WHERE’D IT GO?—Bill Dunker, biologist, peers into his collection jar to find an example of the green caterpillars that have been dining on willow bushes, making brown patches on the landscape in and about Nome.

Caterpillars taking Anvil Mountain, inch by inch?

The larvae of Geometer moths have stripped the leaves from patches of willows along Dexter Bypass and left the bushes brown.
Darrell Williams Sr. noticed the willows turning brown near his home on Dexter Bypass long ago, he said.
“I first noticed it along in March, when the season started to change,” Williams Sr. said Monday. Williams’ curiosity took him for a walk among the bushes to see what was happening.
“There were caterpillars. Lots of caterpillars,” he reported.
What color were the invaders?
“They were green. They were all green all over,” Williams Sr. said. Williams had been talking about the brown willows over coffee when he checked in at the Nome Visitors Center, and where folks talk about happenings about town.
The Nugget checked it out.
It turns out that if one knows the caterpillars well enough to use their nickname, they are called informally called loopers, span worms or inchworms because of the way they hump along in a loop step. One fascinated by the sight can watch them rise in the middle by pulling their hind end up towards their head, then scoot their heads along and do it all over again, as they inch along.
Formally, the caterpillars can be called their scientific family name, Geometridae, in Latin, comprising slender-bodied, broad-winged moths, the larvae of which are called measuring worms, because of the way they seem to measure the ground with their looping motion.
He doesn’t expect the caterpillars to permanently damage the willows, Bill Dunker, GMU 22 area biologist with Alaska Dept. of Fish and Game, said. It is an infestation that lasts some weeks and is over when the caterpillars become moths and take wing and take off. Dunker suspects it will be small gray moths that rise out of the caterpillars.
Meanwhile, the caterpillars are chomping up the green and leaving patches of branches and brown dried and damaged leaves on the hillsides, but not threatening the leafy nutrients moose browse on to any alarming extent.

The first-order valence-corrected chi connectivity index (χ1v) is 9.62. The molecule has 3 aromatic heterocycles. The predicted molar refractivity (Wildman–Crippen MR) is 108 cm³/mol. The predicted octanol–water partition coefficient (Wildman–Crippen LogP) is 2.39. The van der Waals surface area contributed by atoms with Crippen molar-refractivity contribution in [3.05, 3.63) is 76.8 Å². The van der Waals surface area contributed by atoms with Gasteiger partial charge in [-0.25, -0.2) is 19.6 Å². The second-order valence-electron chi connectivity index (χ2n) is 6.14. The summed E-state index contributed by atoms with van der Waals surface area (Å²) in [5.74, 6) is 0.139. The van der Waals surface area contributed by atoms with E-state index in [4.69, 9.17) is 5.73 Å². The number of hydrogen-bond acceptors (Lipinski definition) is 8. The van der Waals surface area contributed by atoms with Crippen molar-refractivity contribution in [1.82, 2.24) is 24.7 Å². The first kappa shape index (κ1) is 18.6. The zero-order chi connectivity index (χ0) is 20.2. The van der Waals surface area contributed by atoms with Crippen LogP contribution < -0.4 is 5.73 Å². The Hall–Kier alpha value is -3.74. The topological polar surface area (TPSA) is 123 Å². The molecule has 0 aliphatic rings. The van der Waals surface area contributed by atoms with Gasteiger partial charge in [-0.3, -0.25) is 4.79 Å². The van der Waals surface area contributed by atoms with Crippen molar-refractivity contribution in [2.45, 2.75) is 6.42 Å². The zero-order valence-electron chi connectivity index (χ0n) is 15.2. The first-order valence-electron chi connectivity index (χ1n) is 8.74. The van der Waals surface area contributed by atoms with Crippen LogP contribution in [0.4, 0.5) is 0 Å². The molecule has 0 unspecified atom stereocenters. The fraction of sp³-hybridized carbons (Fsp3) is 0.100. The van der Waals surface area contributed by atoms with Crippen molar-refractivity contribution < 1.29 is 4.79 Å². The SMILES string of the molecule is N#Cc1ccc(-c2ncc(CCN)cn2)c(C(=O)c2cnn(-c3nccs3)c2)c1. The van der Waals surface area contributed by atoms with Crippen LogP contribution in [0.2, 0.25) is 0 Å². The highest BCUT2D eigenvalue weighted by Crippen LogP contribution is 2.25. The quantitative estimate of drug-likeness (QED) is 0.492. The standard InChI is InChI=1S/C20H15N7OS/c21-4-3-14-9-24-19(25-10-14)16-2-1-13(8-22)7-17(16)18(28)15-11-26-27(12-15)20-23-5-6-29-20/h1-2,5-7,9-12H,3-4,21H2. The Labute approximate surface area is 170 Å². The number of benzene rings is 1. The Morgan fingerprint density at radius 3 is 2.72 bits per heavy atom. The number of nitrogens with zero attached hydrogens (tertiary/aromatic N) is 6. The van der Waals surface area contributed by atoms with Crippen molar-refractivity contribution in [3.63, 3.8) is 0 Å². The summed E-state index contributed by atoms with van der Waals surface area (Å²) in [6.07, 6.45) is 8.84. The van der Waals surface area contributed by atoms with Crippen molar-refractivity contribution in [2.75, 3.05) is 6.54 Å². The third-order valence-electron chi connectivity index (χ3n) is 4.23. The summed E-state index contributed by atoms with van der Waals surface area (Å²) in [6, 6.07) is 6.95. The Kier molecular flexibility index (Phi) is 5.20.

“It seems to run its course and doesn’t tend to kill the willow,” Dunker said. “It will play itself out and the willows get their leaves back this season or next. It would affect the moose browse if it killed the willow. Some are already turning around this season.” True story, Darrell Williams Sr. said on his way down Front Street, going to work Monday morning
“Yes, they are starting to bud out green, right now, the buds are coming out green and coming back.”
Folks have observed the brown patches from the Nome River area westward to the Sinuk River. The inchworms pretty much stick to coastal areas, according to Dunker.
He is keeping tabs on the inchworms, he said.
When Tony Gorn, another state biologist returns from flying caribou surveys over the North Slope, Dunker intends to perform aerial surveys to determine the extent of the caterpillar infestation. For now, the patches appear here and there—by the old shooting range, along Anvil Creek, in and out of Osborn area and behind Williams’ house at Dexter Bypass Road.
“Time will tell. It’s just something we have to keep an eye on,” Dunker said.
The infestation tends to be limited to willows and just certain types of willows, he added.

 

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